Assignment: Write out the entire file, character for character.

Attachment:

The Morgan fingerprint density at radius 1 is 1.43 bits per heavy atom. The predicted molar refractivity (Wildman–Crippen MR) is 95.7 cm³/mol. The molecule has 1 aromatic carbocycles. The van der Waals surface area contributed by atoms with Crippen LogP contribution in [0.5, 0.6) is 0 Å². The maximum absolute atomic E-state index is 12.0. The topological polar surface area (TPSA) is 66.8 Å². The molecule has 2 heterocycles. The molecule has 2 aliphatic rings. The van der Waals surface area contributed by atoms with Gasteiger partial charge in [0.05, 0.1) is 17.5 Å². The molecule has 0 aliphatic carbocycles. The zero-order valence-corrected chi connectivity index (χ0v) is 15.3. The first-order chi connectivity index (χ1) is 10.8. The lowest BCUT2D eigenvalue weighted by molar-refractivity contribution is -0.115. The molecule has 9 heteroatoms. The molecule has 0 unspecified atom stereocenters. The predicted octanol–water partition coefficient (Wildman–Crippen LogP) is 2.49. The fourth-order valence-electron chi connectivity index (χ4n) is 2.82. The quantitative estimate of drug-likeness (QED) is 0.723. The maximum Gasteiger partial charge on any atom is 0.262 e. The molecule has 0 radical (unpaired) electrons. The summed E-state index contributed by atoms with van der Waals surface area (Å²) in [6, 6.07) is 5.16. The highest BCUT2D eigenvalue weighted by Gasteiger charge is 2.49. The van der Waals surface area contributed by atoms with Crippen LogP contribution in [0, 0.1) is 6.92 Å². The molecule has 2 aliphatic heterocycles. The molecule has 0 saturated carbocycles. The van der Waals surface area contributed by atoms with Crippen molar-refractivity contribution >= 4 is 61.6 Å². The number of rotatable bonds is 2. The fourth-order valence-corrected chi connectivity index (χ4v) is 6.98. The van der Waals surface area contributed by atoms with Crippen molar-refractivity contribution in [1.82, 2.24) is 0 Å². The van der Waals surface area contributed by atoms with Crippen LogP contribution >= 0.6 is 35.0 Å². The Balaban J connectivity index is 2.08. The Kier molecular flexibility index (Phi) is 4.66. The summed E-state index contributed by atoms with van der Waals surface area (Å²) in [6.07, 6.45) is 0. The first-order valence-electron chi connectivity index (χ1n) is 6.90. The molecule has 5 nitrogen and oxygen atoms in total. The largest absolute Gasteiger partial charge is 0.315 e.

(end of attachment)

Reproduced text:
The Morgan fingerprint density at radius 1 is 1.43 bits per heavy atom. The predicted molar refractivity (Wildman–Crippen MR) is 95.7 cm³/mol. The molecule has 1 aromatic carbocycles. The van der Waals surface area contributed by atoms with Crippen LogP contribution in [0.5, 0.6) is 0 Å². The maximum absolute atomic E-state index is 12.0. The topological polar surface area (TPSA) is 66.8 Å². The molecule has 2 heterocycles. The molecule has 2 aliphatic rings. The van der Waals surface area contributed by atoms with Gasteiger partial charge in [0.05, 0.1) is 17.5 Å². The molecule has 0 aliphatic carbocycles. The zero-order valence-corrected chi connectivity index (χ0v) is 15.3. The first-order chi connectivity index (χ1) is 10.8. The lowest BCUT2D eigenvalue weighted by molar-refractivity contribution is -0.115. The molecule has 9 heteroatoms. The molecule has 0 unspecified atom stereocenters. The predicted octanol–water partition coefficient (Wildman–Crippen LogP) is 2.49. The fourth-order valence-electron chi connectivity index (χ4n) is 2.82. The quantitative estimate of drug-likeness (QED) is 0.723. The maximum Gasteiger partial charge on any atom is 0.262 e. The molecule has 0 radical (unpaired) electrons. The summed E-state index contributed by atoms with van der Waals surface area (Å²) in [6, 6.07) is 5.16. The highest BCUT2D eigenvalue weighted by Gasteiger charge is 2.49. The van der Waals surface area contributed by atoms with Crippen LogP contribution in [0, 0.1) is 6.92 Å². The molecule has 2 aliphatic heterocycles. The molecule has 0 saturated carbocycles. The van der Waals surface area contributed by atoms with Crippen molar-refractivity contribution >= 4 is 61.6 Å². The number of rotatable bonds is 2. The fourth-order valence-corrected chi connectivity index (χ4v) is 6.98. The van der Waals surface area contributed by atoms with Crippen molar-refractivity contribution in [1.82, 2.24) is 0 Å². The van der Waals surface area contributed by atoms with Crippen LogP contribution >= 0.6 is 35.0 Å². The Balaban J connectivity index is 2.08. The Kier molecular flexibility index (Phi) is 4.66. The summed E-state index contributed by atoms with van der Waals surface area (Å²) in [6.07, 6.45) is 0. The first-order valence-electron chi connectivity index (χ1n) is 6.90. The molecule has 5 nitrogen and oxygen atoms in total. The largest absolute Gasteiger partial charge is 0.315 e.